History in the making The 1st European Games Edition #1, June 2014

European Games sports will have a unique character Baku 2015 will feature 19 sports, nine of which will be Olympic qualifying events. But the programme will also be innovative and feature several new and exciting events that are sure to capture the imagination. Nick Butler gives us a sneak preview. Confirmation in April that athletics would be the 19th sport contested at Baku 2015 marked the probable end of a painstaking process of negotiation during which a recipe of disciplines has gradually taken shape. And, at the end of it all, the inaugural European Games in 12 months’ time is set to be a sporting feast of the highest order. But, despite it being a tempting comparison to make, the event will not be a carboncopy of the Olympic Games where the only difference is the absence of the rest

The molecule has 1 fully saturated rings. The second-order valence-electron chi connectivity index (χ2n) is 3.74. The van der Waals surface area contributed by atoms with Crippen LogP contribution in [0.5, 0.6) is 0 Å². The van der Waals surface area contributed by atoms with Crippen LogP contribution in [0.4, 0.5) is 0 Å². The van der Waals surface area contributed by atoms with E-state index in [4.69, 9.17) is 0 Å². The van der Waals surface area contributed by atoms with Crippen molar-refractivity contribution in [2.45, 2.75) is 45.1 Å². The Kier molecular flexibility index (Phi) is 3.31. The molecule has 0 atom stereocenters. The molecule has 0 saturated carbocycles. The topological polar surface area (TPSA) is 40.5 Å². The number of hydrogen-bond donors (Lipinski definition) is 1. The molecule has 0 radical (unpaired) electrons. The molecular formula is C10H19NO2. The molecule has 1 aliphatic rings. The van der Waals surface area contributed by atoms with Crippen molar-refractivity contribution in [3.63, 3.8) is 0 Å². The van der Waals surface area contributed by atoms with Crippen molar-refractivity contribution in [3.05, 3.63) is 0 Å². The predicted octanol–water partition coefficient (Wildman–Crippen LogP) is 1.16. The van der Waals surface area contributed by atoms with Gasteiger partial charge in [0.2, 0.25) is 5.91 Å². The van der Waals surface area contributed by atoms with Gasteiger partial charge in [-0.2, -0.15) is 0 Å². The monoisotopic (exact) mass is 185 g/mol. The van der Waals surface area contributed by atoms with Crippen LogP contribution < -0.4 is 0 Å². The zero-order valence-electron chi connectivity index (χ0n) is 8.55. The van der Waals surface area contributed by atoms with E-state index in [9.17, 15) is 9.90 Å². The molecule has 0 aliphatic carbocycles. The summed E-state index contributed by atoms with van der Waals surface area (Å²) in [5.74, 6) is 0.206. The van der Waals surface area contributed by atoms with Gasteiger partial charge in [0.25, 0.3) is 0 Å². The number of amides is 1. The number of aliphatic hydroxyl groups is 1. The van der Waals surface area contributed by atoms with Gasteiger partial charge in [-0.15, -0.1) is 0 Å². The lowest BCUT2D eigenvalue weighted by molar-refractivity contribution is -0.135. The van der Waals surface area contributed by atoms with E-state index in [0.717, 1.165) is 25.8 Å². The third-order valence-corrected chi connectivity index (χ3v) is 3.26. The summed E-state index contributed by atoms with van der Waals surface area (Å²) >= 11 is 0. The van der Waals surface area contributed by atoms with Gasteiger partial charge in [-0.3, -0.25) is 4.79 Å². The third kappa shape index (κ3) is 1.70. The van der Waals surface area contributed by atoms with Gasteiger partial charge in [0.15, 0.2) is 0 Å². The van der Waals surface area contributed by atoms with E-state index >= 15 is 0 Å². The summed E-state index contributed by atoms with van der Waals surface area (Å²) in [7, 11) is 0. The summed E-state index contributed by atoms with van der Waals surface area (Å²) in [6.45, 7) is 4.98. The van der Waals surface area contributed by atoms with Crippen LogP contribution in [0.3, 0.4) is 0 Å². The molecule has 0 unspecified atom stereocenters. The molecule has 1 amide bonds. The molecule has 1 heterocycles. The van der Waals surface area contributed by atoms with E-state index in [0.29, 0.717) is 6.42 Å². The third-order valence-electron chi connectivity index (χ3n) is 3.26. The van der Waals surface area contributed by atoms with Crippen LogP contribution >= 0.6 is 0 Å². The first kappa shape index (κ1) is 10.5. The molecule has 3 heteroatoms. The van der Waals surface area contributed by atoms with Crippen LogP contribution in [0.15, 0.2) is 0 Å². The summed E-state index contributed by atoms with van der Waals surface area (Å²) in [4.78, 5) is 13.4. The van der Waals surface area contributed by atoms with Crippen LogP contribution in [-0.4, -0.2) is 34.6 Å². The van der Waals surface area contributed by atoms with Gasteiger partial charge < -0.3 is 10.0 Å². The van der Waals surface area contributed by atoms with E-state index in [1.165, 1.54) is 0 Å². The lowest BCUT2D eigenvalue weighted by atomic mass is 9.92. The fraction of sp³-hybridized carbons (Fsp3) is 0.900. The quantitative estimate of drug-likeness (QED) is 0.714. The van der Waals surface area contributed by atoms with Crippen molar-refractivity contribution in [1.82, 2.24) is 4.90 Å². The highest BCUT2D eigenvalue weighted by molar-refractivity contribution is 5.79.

of world. It will be its own concept which will evolve its own unique traditions and ambiance.

variety, and swimming, diving, synchronised swimming and water polo will feature no athletes over the age of 18.

To make this point, it is necessary to spell out what will not be there.

It is hoped that some of these other sports will be added in the future, but the Games will also consist of non-Olympic sports and disciplines as well as numerous innovative and unique elements.

There will be no equestrian events in Baku, nor golf, handball, hockey, modern pentathlon, rugby, rowing, sailing or weightlifting. Although there will be road, mountain-biking and BMX cycling events, there will be no track competition, while football will consist only of the beach